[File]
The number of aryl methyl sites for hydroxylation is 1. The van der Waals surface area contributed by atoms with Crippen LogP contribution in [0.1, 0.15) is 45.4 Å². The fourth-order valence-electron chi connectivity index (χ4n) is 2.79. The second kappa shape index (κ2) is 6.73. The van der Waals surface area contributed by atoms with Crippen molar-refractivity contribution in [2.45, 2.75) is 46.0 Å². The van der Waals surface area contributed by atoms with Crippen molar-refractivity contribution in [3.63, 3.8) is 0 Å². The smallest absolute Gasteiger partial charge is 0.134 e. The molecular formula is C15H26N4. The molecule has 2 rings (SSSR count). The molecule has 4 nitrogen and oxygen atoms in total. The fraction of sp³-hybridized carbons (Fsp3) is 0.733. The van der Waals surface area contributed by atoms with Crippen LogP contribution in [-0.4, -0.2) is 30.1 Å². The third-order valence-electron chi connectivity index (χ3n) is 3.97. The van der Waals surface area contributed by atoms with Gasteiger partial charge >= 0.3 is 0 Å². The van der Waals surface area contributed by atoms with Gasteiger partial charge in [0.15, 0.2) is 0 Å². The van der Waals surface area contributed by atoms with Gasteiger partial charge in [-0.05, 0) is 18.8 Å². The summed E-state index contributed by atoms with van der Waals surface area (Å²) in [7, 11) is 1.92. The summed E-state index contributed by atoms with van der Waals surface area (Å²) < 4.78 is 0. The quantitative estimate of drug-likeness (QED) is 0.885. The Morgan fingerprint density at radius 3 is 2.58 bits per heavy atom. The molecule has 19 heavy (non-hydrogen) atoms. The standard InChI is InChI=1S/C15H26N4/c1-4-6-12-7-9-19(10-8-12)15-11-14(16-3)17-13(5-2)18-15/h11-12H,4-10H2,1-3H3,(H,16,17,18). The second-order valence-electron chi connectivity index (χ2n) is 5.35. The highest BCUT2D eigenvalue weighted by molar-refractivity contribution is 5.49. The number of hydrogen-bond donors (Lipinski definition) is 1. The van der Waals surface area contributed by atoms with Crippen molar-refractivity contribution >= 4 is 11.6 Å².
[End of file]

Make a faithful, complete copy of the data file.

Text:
The number of aryl methyl sites for hydroxylation is 1. The van der Waals surface area contributed by atoms with Crippen LogP contribution in [0.1, 0.15) is 45.4 Å². The fourth-order valence-electron chi connectivity index (χ4n) is 2.79. The second kappa shape index (κ2) is 6.73. The van der Waals surface area contributed by atoms with Crippen molar-refractivity contribution in [2.45, 2.75) is 46.0 Å². The van der Waals surface area contributed by atoms with Crippen molar-refractivity contribution in [3.63, 3.8) is 0 Å². The smallest absolute Gasteiger partial charge is 0.134 e. The molecular formula is C15H26N4. The molecule has 2 rings (SSSR count). The molecule has 4 nitrogen and oxygen atoms in total. The fraction of sp³-hybridized carbons (Fsp3) is 0.733. The van der Waals surface area contributed by atoms with Crippen LogP contribution in [-0.4, -0.2) is 30.1 Å². The third-order valence-electron chi connectivity index (χ3n) is 3.97. The van der Waals surface area contributed by atoms with Gasteiger partial charge >= 0.3 is 0 Å². The van der Waals surface area contributed by atoms with Gasteiger partial charge in [0.15, 0.2) is 0 Å². The van der Waals surface area contributed by atoms with Gasteiger partial charge in [-0.05, 0) is 18.8 Å². The summed E-state index contributed by atoms with van der Waals surface area (Å²) in [7, 11) is 1.92. The summed E-state index contributed by atoms with van der Waals surface area (Å²) < 4.78 is 0. The quantitative estimate of drug-likeness (QED) is 0.885. The Morgan fingerprint density at radius 3 is 2.58 bits per heavy atom. The molecule has 19 heavy (non-hydrogen) atoms. The standard InChI is InChI=1S/C15H26N4/c1-4-6-12-7-9-19(10-8-12)15-11-14(16-3)17-13(5-2)18-15/h11-12H,4-10H2,1-3H3,(H,16,17,18). The second-order valence-electron chi connectivity index (χ2n) is 5.35. The highest BCUT2D eigenvalue weighted by molar-refractivity contribution is 5.49. The number of hydrogen-bond donors (Lipinski definition) is 1. The van der Waals surface area contributed by atoms with Crippen molar-refractivity contribution >= 4 is 11.6 Å².